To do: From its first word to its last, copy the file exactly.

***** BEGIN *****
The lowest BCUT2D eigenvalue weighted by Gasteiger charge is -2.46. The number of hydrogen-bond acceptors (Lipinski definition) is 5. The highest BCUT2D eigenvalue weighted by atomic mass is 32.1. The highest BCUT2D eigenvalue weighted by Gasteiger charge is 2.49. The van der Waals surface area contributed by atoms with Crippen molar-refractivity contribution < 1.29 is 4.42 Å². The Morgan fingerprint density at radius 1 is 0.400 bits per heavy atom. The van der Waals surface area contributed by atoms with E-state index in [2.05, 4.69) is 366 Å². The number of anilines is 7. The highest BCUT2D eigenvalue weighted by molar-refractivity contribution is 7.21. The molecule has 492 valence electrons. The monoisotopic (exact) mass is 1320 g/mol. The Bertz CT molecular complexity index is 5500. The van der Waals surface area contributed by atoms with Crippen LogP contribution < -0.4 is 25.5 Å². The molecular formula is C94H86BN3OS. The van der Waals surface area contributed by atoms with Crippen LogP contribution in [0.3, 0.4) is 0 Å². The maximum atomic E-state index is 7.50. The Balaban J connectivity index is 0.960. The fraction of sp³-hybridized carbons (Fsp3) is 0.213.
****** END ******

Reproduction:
The lowest BCUT2D eigenvalue weighted by Gasteiger charge is -2.46. The number of hydrogen-bond acceptors (Lipinski definition) is 5. The highest BCUT2D eigenvalue weighted by atomic mass is 32.1. The highest BCUT2D eigenvalue weighted by Gasteiger charge is 2.49. The van der Waals surface area contributed by atoms with Crippen molar-refractivity contribution < 1.29 is 4.42 Å². The Morgan fingerprint density at radius 1 is 0.400 bits per heavy atom. The van der Waals surface area contributed by atoms with E-state index in [2.05, 4.69) is 366 Å². The number of anilines is 7. The highest BCUT2D eigenvalue weighted by molar-refractivity contribution is 7.21. The molecule has 492 valence electrons. The monoisotopic (exact) mass is 1320 g/mol. The Bertz CT molecular complexity index is 5500. The van der Waals surface area contributed by atoms with Crippen LogP contribution < -0.4 is 25.5 Å². The molecular formula is C94H86BN3OS. The van der Waals surface area contributed by atoms with Crippen LogP contribution in [0.3, 0.4) is 0 Å². The maximum atomic E-state index is 7.50. The Balaban J connectivity index is 0.960. The fraction of sp³-hybridized carbons (Fsp3) is 0.213.